Medial patellar luxation (MPL) is a common problem, especially in small and toy breed dogs. Poodles are the most common breed affected. Large breeds and cats infrequently develop MPLs. Akitas are the exception to this rule, developing patellar luxations almost as often as toy breeds.
As the name medial patellar luxation implies, the patellar (knee cap), luxates (slips out of position) medially (toward the inward side of the leg). The problem is believed to be congenital and occurs typically between 6 and 12 months of age. The disorder usually affects both rear legs (possibly to varying degrees).
Patellar luxations in dogs can be categorized from mild to severe and graded from 1-4 respectively.
- Grade 1 luxations only luxate under digital pressure. These patients are usually asymptomatic and usually do not require surgery.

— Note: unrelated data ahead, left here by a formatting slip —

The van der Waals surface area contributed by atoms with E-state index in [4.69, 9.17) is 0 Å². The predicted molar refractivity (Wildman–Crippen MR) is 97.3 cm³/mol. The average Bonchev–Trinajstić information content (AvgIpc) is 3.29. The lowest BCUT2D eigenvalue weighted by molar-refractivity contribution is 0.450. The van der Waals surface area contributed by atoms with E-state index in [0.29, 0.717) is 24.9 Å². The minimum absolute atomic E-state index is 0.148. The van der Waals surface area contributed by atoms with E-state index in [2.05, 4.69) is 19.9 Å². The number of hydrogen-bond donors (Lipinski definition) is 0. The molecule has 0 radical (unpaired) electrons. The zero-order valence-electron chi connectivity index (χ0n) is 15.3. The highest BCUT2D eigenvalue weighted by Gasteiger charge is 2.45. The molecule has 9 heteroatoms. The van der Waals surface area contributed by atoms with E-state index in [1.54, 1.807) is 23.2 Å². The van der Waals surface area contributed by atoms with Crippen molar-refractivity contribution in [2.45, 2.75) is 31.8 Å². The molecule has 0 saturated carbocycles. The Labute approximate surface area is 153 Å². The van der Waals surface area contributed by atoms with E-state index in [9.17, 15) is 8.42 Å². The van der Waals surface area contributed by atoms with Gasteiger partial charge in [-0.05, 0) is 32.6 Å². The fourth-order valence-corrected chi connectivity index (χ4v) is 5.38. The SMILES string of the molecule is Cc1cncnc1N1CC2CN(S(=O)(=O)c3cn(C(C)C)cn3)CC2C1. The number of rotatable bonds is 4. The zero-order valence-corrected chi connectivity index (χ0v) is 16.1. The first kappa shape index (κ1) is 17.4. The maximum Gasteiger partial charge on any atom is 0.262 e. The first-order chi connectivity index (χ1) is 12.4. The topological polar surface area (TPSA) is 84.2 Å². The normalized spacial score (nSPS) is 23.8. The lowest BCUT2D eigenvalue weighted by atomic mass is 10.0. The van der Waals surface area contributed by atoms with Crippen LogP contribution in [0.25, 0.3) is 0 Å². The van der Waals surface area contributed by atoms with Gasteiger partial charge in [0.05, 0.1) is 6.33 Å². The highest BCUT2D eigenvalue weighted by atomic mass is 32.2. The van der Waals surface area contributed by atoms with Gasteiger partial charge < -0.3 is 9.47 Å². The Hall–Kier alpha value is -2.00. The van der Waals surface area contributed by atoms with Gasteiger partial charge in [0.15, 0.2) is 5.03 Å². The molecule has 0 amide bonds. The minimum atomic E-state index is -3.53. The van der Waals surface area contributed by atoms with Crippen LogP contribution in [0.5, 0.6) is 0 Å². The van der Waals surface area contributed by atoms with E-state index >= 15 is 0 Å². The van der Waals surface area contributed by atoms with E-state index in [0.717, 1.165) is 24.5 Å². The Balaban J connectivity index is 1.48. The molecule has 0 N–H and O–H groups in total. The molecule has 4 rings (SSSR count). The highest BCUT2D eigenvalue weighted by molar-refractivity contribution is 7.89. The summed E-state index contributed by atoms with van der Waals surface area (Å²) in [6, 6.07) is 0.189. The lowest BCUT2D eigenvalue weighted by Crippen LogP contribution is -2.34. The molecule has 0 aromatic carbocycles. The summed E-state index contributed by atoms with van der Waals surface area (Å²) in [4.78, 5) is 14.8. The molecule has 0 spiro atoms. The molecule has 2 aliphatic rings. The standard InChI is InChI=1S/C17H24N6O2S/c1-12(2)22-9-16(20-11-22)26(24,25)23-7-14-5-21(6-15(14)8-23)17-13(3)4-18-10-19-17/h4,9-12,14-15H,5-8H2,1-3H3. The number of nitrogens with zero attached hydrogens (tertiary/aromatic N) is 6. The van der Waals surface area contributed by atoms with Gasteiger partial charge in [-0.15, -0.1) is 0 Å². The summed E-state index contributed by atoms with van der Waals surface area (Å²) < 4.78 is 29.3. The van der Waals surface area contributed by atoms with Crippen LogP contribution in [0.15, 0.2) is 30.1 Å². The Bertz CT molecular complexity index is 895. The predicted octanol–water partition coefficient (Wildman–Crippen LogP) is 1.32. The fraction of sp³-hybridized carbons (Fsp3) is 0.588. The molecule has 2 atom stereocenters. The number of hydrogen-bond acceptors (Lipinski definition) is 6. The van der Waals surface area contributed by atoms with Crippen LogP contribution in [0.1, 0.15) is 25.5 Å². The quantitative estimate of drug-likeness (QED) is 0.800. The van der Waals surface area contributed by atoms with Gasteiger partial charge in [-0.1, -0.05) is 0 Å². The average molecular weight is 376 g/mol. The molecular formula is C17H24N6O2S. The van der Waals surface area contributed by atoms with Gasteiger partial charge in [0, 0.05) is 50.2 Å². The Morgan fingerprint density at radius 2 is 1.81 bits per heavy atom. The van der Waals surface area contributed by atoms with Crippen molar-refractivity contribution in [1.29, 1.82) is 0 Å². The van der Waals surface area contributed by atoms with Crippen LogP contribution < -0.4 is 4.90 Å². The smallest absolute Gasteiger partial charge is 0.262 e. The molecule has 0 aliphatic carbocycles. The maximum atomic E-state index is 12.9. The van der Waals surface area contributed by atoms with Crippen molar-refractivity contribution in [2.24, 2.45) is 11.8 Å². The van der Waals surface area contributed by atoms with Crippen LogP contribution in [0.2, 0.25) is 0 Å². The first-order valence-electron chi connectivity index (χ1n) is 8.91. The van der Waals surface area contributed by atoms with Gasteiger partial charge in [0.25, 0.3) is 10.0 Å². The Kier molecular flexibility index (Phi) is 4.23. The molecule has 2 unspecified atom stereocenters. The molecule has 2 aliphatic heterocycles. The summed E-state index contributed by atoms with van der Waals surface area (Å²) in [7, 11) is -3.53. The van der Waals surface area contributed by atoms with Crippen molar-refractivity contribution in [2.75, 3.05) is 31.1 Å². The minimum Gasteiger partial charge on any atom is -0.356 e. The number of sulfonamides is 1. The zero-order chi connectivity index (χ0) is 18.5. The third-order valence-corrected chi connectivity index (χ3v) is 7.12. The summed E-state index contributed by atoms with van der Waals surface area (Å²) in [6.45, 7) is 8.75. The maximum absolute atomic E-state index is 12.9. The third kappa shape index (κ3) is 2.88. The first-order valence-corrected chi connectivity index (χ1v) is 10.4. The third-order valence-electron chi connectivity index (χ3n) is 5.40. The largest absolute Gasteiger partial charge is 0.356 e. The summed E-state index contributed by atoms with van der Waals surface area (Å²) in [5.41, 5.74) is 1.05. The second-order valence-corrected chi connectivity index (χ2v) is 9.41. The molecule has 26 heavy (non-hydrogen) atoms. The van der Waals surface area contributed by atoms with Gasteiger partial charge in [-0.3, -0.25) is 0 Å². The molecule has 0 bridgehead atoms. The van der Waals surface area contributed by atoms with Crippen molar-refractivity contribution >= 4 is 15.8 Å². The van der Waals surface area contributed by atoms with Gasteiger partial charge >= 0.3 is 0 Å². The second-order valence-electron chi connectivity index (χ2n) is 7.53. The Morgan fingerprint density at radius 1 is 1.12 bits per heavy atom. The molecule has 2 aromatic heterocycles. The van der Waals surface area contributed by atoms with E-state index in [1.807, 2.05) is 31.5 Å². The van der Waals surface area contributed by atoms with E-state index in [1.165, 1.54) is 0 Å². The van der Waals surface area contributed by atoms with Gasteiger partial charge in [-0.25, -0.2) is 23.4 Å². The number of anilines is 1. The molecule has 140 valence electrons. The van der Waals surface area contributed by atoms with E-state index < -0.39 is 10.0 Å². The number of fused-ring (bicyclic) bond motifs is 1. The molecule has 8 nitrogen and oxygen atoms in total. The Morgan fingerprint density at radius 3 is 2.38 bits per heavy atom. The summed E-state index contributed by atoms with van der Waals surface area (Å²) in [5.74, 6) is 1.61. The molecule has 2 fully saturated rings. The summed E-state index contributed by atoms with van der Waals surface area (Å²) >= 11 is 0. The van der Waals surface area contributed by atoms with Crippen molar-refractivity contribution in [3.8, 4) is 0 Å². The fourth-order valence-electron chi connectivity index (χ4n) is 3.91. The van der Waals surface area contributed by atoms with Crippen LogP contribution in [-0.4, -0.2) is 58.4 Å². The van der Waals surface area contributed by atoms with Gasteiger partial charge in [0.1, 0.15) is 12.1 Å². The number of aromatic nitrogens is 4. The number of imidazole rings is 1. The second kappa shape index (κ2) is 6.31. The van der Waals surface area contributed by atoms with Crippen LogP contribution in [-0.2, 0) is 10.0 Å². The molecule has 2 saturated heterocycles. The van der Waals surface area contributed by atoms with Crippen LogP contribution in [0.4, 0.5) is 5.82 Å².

- Grade 2 luxations are characterized by the patellar spontaneously slipping in and out of position. Most dogs with grade 2 luxations experience mild to moderate lameness and often skip with the leg up for several steps when the patellar is out. Then when the patellar slips back into position the skipping temporarily resolves. Grade 2 MPLs usually require surgical repair.
- Grade 3 luxations are always out of position but can be reduced by digital pressure. Patients with grade 3 luxations experience mild to severe lameness, skip sometimes and almost always require surgery.
- Grade 4 luxations are always out and cannot be reduced by digital pressure. Patients with grade 4 luxations usually experience severe lameness and require surgical repair.